Astrophysicists at the University of California, Berkeley, and Lawrence Livermore National Laboratory (LLNL) have exploded one of two competing theories about how stars form inside immense clouds of interstellar gas.
A slice through a 3-D simulation of a turbulent clump of molecular hydrogen, with the densest areas shown in red. The zoom-in shows a protostar accreting gas and creating a dense wake behind it. The simulation shows that a protostar, once formed, cannot accrete much more gas from the surrounding clump, contradicting the competitive accretion theory. (Credit: Mark Krumholz)
Using supercomputer simulations that take into account the turbulence within a cloud collapsing to form a star, the researchers conclude that the "competitive accretion" model cannot explain what astronomers observe of star-forming regions studied to date.
That model, which is less than 10 years old and is championed by some British astronomers, predicts that interstellar hydrogen clouds develop clumps in which several small cores - the seeds of future stars - form. These cores, less than a light year across, collapse under their own gravity and compete for gas in the surrounding clump, often gaining 10 to 100 times their original mass from the clump.
Robert Sanders | EurekAlert!
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In recent years, lasers with ultrashort pulses (USP) down to the femtosecond range have become established on an industrial scale. They could advance some applications with the much-lauded “cold ablation” – if that meant they would then achieve more throughput. A new generation of process engineering that will address this issue in particular will be discussed at the “4th UKP Workshop – Ultrafast Laser Technology” in April 2017.
Even back in the 1990s, scientists were comparing materials processing with nanosecond, picosecond and femtosesecond pulses. The result was surprising:...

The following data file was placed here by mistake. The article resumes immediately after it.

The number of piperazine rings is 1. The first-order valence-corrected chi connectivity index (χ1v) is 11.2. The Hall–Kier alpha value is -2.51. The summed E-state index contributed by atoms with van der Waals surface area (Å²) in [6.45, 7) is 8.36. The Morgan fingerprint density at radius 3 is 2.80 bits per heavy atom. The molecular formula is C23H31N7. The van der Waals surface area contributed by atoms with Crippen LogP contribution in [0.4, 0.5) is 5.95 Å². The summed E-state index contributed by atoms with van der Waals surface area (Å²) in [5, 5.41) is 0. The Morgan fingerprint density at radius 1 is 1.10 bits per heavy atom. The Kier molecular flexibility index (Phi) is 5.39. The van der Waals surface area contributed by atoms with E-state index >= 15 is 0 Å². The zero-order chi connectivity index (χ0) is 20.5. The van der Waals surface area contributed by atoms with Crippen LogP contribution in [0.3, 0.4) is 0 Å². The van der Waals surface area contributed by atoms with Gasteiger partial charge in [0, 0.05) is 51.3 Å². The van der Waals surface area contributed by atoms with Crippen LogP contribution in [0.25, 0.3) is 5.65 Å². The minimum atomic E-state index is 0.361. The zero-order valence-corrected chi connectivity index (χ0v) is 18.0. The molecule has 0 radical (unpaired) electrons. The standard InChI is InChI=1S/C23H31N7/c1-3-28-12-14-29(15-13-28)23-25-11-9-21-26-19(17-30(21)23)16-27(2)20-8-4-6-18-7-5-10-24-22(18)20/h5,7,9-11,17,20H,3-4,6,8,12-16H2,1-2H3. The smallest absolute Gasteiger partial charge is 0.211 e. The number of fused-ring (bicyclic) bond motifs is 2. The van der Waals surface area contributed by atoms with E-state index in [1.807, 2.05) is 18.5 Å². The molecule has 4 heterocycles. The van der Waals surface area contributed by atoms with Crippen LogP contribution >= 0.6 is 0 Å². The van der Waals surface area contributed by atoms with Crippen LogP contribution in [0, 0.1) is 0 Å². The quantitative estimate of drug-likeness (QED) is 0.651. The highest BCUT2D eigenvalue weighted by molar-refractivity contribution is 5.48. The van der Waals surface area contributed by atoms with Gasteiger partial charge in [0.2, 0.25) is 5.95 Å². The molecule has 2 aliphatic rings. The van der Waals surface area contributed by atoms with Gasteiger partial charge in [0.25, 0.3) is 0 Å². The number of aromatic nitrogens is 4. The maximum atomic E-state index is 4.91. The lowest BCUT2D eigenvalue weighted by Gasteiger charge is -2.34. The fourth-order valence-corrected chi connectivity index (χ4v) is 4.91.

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A multi-institutional research collaboration has created a novel approach for fabricating three-dimensional micro-optics through the shape-defined formation of porous silicon (PSi), with broad impacts in integrated optoelectronics, imaging, and photovoltaics.
Working with colleagues at Stanford and The Dow Chemical Company, researchers at the University of Illinois at Urbana-Champaign fabricated 3-D birefringent...
In experiments with magnetic atoms conducted at extremely low temperatures, scientists have demonstrated a unique phase of matter: The atoms form a new type of quantum liquid or quantum droplet state. These so called quantum droplets may preserve their form in absence of external confinement because of quantum effects. The joint team of experimental physicists from Innsbruck and theoretical physicists from Hannover report on their findings in the journal Physical Review X.
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The Max Planck Institute for Physics (MPP) is opening up a new research field. A workshop from November 21 - 22, 2016 will mark the start of activities for an innovative axion experiment. Axions are still only purely hypothetical particles. Their detection could solve two fundamental problems in particle physics: What dark matter consists of and why it has not yet been possible to directly observe a CP violation for the strong interaction.
The “MADMAX” project is the MPP’s commitment to axion research. Axions are so far only a theoretical prediction and are difficult to detect: on the one hand,...
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